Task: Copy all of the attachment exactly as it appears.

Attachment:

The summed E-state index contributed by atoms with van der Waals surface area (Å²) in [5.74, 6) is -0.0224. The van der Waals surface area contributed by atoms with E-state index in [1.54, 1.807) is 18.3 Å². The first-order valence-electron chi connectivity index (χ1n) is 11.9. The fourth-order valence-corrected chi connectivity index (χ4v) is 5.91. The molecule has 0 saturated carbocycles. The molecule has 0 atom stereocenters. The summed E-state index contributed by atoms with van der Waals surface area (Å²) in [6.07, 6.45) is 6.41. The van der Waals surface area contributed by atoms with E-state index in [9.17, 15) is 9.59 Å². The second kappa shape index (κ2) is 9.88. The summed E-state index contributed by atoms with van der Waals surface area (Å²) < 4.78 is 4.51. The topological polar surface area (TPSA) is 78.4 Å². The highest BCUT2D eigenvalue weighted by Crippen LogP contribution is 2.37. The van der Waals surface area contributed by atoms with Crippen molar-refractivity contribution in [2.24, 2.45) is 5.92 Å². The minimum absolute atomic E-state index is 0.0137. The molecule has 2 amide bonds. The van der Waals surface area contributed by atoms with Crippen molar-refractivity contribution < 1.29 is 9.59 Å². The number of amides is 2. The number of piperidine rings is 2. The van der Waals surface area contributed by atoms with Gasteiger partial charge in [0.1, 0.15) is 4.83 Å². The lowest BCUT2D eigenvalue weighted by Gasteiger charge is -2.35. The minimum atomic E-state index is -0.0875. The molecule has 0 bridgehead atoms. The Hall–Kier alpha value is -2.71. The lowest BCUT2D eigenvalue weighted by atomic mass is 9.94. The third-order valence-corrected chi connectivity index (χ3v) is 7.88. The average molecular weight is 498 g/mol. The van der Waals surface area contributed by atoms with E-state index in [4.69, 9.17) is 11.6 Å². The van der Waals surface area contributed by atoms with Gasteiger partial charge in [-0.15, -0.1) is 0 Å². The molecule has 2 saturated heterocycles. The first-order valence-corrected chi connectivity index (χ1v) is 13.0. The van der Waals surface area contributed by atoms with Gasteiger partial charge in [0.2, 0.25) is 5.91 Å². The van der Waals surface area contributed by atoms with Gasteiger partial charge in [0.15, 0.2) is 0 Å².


The summed E-state index contributed by atoms with van der Waals surface area (Å²) in [5.74, 6) is -0.0224. The van der Waals surface area contributed by atoms with E-state index in [1.54, 1.807) is 18.3 Å². The first-order valence-electron chi connectivity index (χ1n) is 11.9. The fourth-order valence-corrected chi connectivity index (χ4v) is 5.91. The molecule has 0 saturated carbocycles. The molecule has 0 atom stereocenters. The summed E-state index contributed by atoms with van der Waals surface area (Å²) in [6.07, 6.45) is 6.41. The van der Waals surface area contributed by atoms with E-state index in [9.17, 15) is 9.59 Å². The second kappa shape index (κ2) is 9.88. The summed E-state index contributed by atoms with van der Waals surface area (Å²) < 4.78 is 4.51. The topological polar surface area (TPSA) is 78.4 Å². The highest BCUT2D eigenvalue weighted by Crippen LogP contribution is 2.37. The van der Waals surface area contributed by atoms with Crippen molar-refractivity contribution in [2.24, 2.45) is 5.92 Å². The minimum absolute atomic E-state index is 0.0137. The molecule has 2 amide bonds. The van der Waals surface area contributed by atoms with Crippen molar-refractivity contribution < 1.29 is 9.59 Å². The number of amides is 2. The number of piperidine rings is 2. The van der Waals surface area contributed by atoms with Gasteiger partial charge in [0.1, 0.15) is 4.83 Å². The lowest BCUT2D eigenvalue weighted by Gasteiger charge is -2.35. The minimum atomic E-state index is -0.0875. The molecule has 0 bridgehead atoms. The Hall–Kier alpha value is -2.71. The lowest BCUT2D eigenvalue weighted by atomic mass is 9.94. The third-order valence-corrected chi connectivity index (χ3v) is 7.88. The average molecular weight is 498 g/mol. The van der Waals surface area contributed by atoms with E-state index in [4.69, 9.17) is 11.6 Å². The van der Waals surface area contributed by atoms with Gasteiger partial charge in [-0.15, -0.1) is 0 Å². The molecule has 2 saturated heterocycles. The first-order valence-corrected chi connectivity index (χ1v) is 13.0. The van der Waals surface area contributed by atoms with Gasteiger partial charge in [0.2, 0.25) is 5.91 Å². The van der Waals surface area contributed by atoms with Gasteiger partial charge in [0.15, 0.2) is 0 Å².